The following article was published in the November-December 2012 NewsNotes.

"My mission can only be successful if the feeling is shared that the illicit trade in small arms forms a huge impediment for growth, development, safety and security." Ambassador Joy Ogwu of Nigeria, President of the Second Review Conference for the Program of Action (UNPoA) on Small Arms and Light Weapons

From August 27-September 7, the UN conducted its Second Review Conference regarding its Program of Action for Small Arms and Light Weapons (SALWs); a framework for activities to counter the illicit trade in such arms. Small arms are weapons of choice for insurgents, armed gang members, pirates, and terrorists, all of whom can multiply their force through the use of unlawfully acquired firepower; small arms are cheap, light, and easy to handle, transport and conceal.

The illicit circulation of small arms, light weapons and their ammunition destabilizes communities, and impacts security and development in all regions of the world. While it is true that a build-up of small arms alone may not create the conflicts in which they are used, their excessive accumulation and wide availability aggravates the tension. The violence becomes more lethal and lasts longer, and a sense of insecurity grows, which in turn lead to a greater demand for weapons.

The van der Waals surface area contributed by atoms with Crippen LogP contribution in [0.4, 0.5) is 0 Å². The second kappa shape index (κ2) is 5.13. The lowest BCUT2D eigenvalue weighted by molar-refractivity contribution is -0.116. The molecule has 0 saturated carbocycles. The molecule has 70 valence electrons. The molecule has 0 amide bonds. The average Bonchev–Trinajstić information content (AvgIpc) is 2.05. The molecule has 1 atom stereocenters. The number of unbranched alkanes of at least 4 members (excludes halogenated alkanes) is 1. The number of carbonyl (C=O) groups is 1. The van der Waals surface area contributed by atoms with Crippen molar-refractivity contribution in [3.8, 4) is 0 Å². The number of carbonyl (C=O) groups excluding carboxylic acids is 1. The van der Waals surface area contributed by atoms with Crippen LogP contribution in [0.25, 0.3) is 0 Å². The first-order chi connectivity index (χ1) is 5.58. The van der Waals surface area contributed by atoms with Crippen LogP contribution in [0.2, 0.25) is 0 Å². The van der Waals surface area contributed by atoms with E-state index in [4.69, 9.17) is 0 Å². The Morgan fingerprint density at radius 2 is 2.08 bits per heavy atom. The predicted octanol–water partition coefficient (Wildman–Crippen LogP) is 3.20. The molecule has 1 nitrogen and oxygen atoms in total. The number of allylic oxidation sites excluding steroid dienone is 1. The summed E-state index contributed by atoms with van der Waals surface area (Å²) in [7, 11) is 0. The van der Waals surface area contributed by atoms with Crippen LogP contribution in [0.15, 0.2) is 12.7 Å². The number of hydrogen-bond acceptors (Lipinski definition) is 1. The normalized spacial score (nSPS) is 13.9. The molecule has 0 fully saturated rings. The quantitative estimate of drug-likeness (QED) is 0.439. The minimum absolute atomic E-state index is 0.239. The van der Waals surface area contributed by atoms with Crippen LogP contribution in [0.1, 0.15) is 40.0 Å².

At the end of the Conference, member states were able to adopt a consensus document that represents a positive reaffirmation of the importance of the UNPoA framework to international peace and security and, more specifically, combating the scourge of illicit trade in SALWs. Among the conference achievements is the creation of an International Tracing Instrument (ITI).

As conference president Ambassador Joy Ogwu of Nigeria stated, "Undoubtedly, the UNPoA remains the only global framework of practical measures for combating illicit trade in SALWs and its dire humanitarian consequences."